Sumit Singhal loves modern architecture. He comes from a family of builders who have built more than 20 projects in the last ten years near Delhi in India. He has recently started writing about the architectural projects that catch his imagination.
DAR AL MAGHRIB – La Maison du Maroc in Montreal, Canada by ACDF Architecture
January 12th, 2013 by Sumit Singhal
Article source: ACDF Architecture
Located in the heart of Montreal, La Maison du Maroc is on of the first of several Moroccan cultural centers planed for countries worldwide. The intention of the center is to strengthen cultural ties within the Moroccan community abroad.
The architectural aspect of the project consists of the extensive renovation of a four storey, 1960’s structure on the edge of the historic Vieux Port of Montréal. Carefully contemplated modifications were made to the envelope allowing additional natural light to enter, while reinforcing the presence of the building on the dominant corner site. However, the majority of the intervention was focused inward, dramatically transforming the building’s typical office floor plates into a functional and dramatic space.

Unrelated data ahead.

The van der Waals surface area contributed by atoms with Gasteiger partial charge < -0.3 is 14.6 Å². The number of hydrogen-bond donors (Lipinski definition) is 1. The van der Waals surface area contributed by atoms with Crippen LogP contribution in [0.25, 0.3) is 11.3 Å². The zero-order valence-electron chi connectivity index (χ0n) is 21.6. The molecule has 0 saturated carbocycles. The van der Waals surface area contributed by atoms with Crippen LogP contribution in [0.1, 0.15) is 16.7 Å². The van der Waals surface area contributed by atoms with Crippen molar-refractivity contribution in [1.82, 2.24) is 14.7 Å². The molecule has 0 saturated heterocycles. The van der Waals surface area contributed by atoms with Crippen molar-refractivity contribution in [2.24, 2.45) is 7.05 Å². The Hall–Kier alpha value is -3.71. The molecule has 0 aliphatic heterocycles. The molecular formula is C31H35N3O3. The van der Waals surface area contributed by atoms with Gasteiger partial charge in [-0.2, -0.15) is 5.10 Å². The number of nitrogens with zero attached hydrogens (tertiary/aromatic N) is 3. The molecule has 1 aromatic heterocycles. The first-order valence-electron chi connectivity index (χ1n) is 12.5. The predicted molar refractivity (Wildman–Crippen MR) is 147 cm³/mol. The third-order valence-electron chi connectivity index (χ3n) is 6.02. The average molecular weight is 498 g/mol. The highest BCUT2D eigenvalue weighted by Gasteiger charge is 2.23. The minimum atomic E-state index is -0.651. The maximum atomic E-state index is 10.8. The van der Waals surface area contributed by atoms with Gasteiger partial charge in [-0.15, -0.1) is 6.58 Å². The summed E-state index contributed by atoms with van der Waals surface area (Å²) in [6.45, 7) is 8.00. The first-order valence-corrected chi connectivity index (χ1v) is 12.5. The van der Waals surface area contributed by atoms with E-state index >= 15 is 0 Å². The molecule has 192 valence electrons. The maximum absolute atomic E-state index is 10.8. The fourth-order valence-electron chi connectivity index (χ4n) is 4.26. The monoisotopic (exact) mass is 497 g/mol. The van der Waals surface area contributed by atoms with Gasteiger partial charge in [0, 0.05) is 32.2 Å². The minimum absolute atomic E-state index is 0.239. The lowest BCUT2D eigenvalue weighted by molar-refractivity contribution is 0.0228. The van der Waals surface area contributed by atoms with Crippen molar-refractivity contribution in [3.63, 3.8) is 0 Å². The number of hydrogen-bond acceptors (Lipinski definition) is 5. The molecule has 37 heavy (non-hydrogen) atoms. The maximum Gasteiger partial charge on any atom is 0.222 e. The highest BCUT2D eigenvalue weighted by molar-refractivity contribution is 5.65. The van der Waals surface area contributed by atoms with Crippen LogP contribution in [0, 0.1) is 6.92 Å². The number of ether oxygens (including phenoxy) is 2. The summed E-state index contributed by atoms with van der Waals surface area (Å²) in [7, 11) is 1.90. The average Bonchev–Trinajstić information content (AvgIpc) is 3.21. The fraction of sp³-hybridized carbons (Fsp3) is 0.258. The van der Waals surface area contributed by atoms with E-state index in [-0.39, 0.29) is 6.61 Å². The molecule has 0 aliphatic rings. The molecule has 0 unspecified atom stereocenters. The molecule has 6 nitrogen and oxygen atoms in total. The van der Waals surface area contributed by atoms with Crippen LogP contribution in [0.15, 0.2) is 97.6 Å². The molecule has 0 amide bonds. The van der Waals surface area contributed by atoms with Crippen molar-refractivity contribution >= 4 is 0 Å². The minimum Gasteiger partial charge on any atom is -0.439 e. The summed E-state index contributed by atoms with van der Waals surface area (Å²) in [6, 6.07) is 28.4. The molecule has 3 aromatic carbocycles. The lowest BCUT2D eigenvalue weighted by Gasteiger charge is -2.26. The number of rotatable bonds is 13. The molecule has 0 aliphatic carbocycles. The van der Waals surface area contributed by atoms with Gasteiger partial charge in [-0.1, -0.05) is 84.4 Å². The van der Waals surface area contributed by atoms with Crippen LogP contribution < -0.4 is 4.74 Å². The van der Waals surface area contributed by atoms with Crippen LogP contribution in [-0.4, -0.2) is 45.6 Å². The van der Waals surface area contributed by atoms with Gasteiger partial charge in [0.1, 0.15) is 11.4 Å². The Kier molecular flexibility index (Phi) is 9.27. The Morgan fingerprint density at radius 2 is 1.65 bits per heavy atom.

The conceptual approach of the project references the traditional Moroccan riad house where the living spaces are located around a central garden. It is this central open space that defines the heart of the complex, rather than the functions that surround it.
In the case of La Maison du Maroc, a central double height void was cut out of the existing building mass to form a grand hall around which the cultural program was distributed. Multipurpose rooms, an exhibition spaces and classrooms serve to facilitate the objective of cultural exchange. With the 12 000 volume library, exhibition hall, and language school, the idea of cultural exchange is further reinforced. The newly established heart serves both informal and formal gatherings large and small.
The projects dominant internal feature, a substantial wood clad stair reorganizes the circulation of the building, and visually links the first and second floors as the public spaces unfold in richly textured finishes. The carefully selected finishes reflect the aesthetic traditions ofMorocco, while reflecting the evolution of modernist Moroccan cultural heritage.
Imported mosaic tiles installed by visiting Moroccan artisans line the main circulation spaces and the walls that surround the central hall. The two storey, laser cut metal screens, filter the newly augmented natural light and animate shadows across the grand hall marking the passage of time throughout the day.
The grand opening in Montréal was well received by the local Moroccan community, Canadian dignitaries and visiting Moroccan Royalty.
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Category: Cultural Center